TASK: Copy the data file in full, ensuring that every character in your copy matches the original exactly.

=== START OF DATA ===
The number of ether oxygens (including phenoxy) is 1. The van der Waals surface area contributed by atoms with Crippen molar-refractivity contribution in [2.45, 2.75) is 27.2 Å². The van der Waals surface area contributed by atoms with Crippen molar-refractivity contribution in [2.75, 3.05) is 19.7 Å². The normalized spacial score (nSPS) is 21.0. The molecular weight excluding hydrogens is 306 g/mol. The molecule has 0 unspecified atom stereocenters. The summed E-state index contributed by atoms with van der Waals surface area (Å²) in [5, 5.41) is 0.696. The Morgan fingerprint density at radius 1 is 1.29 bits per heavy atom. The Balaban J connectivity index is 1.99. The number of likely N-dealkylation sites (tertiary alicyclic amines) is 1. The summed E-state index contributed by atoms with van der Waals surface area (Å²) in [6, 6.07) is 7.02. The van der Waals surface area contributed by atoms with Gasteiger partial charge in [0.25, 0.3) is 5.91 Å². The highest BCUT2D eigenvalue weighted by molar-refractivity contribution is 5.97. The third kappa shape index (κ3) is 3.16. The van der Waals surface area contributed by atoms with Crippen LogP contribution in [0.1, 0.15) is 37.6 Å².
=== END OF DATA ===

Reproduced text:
The number of ether oxygens (including phenoxy) is 1. The van der Waals surface area contributed by atoms with Crippen molar-refractivity contribution in [2.45, 2.75) is 27.2 Å². The van der Waals surface area contributed by atoms with Crippen molar-refractivity contribution in [2.75, 3.05) is 19.7 Å². The normalized spacial score (nSPS) is 21.0. The molecular weight excluding hydrogens is 306 g/mol. The molecule has 0 unspecified atom stereocenters. The summed E-state index contributed by atoms with van der Waals surface area (Å²) in [5, 5.41) is 0.696. The Morgan fingerprint density at radius 1 is 1.29 bits per heavy atom. The Balaban J connectivity index is 1.99. The number of likely N-dealkylation sites (tertiary alicyclic amines) is 1. The summed E-state index contributed by atoms with van der Waals surface area (Å²) in [6, 6.07) is 7.02. The van der Waals surface area contributed by atoms with Gasteiger partial charge in [0.25, 0.3) is 5.91 Å². The highest BCUT2D eigenvalue weighted by molar-refractivity contribution is 5.97. The third kappa shape index (κ3) is 3.16. The van der Waals surface area contributed by atoms with Crippen LogP contribution in [0.1, 0.15) is 37.6 Å².